You can find Handley on YouTube at ‘We Need to Talk About Cinema’

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Catherine Grant  | @filmstudiesff

In addition to being a wicked smart video essayist, Grant runs “Audiovisualcy,” an online form for videographic film studies that acts as a helpful repository of audiovisual film crit. Audiovisualcy was created in 2011 and with over 1,740 videos, you’re bound to stumble onto something to shake up your watchlist.

You can find Grant’s work on Vimeo and at Film Studies for Free

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Jessica McGoff | @jcmcgoff

Observant, whip-smart, and ready to make you think about that piano wire scene from Audition again, McGoff is a worthy watch. She’s got a soothing Scottish accent and the uncanny ability to make heavy duty film analysis look effortless. 

You can find McGoff’s work at Vimeo

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Mason McNeal @Nyxfears

McNeal consistently delivers well-researched, reflective, and hilarious takes on the ooky spooky, bizarre, and everything in between. Their analysis of The Holy Mountain (above) is a stupid good time, and their love of Phantom of the Paradise is contagious (and for the initiated, very relatable). McNeal is somewhere between Mystery Science Theatre and the coolest kid in your film studies class and I love it.

You can find McNeil on Youtube at ‘Nyx Fears’

(author’s note: since the title of this article does not reflect this, it’s worth clarifying that McNeal is non-binary)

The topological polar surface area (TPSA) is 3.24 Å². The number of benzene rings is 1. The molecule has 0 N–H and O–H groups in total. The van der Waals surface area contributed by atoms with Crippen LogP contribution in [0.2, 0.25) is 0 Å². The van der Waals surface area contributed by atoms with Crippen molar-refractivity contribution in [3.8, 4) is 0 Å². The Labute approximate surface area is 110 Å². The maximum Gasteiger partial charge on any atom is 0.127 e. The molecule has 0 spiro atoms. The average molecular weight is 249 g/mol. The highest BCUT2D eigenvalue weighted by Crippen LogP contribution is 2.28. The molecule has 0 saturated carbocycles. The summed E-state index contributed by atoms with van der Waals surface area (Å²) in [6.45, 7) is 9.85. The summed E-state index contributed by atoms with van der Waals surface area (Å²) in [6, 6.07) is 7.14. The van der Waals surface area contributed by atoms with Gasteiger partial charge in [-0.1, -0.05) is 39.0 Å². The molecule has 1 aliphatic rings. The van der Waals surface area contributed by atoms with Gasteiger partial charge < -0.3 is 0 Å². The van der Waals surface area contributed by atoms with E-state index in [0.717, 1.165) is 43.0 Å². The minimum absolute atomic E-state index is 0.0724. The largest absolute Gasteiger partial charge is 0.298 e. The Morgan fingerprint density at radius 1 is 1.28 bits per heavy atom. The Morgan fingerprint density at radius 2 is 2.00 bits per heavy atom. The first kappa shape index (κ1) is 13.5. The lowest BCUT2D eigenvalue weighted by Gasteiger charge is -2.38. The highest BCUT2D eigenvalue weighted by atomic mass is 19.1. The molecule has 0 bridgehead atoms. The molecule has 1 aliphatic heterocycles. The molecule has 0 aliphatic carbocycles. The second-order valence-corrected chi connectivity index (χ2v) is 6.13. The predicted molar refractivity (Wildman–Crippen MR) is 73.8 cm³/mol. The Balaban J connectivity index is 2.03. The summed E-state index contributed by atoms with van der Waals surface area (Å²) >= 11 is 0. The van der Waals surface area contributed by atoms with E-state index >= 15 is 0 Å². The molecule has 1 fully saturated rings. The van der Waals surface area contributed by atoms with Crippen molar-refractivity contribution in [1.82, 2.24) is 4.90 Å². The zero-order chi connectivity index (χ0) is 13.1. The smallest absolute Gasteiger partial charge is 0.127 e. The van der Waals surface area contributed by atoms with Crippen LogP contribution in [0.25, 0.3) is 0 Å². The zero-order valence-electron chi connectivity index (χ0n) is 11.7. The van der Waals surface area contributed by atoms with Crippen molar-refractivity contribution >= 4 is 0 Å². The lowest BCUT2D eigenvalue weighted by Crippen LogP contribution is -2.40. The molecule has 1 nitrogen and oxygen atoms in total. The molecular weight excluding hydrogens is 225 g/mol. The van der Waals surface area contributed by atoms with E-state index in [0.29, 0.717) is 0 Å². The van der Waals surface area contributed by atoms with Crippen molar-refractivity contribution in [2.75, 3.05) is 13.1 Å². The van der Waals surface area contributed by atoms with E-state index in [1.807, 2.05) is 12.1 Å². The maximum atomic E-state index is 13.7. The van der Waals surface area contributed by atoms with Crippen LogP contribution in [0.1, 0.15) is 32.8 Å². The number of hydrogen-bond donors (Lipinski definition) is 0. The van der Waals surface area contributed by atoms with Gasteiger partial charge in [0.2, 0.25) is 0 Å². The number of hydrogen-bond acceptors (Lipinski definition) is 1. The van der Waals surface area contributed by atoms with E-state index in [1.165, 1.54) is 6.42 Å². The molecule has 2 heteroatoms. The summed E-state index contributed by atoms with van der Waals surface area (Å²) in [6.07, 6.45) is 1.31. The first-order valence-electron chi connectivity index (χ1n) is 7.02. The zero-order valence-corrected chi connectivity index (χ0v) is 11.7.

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Luiza Liz  @luizaliz

Coming to us from Art RegardLiz’s work is atmospheric, informative, and darn near poetic. From her celebration of female cinematographers to her examination of the transgressive films of Pier Paolo Pasolini, Liz has emerged as “one of the most intelligent voices in video essays.”

You can find Liz on YouTube at Art Regard. 

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OTHER FOLKS TO WATCH

Allison de Fren (@mechabride) is your go-to gal for all things uncanny valley.

Malmrose Projects (@MalmroseProject) has a 6 part deep dive on Twin-Peaks: The Return.

Elisa Hansen (@ElisaInTime) is another Channel Awesome vet and is the expert on cinematic vampires. 

Allision Pregler (@Obscurus_Lupa) is probably the first and only person to make a video about the Tremors TV show. Truly a pioneer. 

Mariska Graveland of de Filmkrant has a wonderful essay highlighting depictions of projectionists in film.

Abigail Edwards (who you can find on Vimeo), has a touching (literally) essay on gesture in the films of Terrnce Malick.

Margarita (@margaritapzaover at “Is This Just Fantasy?” recently released an impassioned plea for Age of Innocence‘s masterpiece status.

video essays women

now go watch some video essays!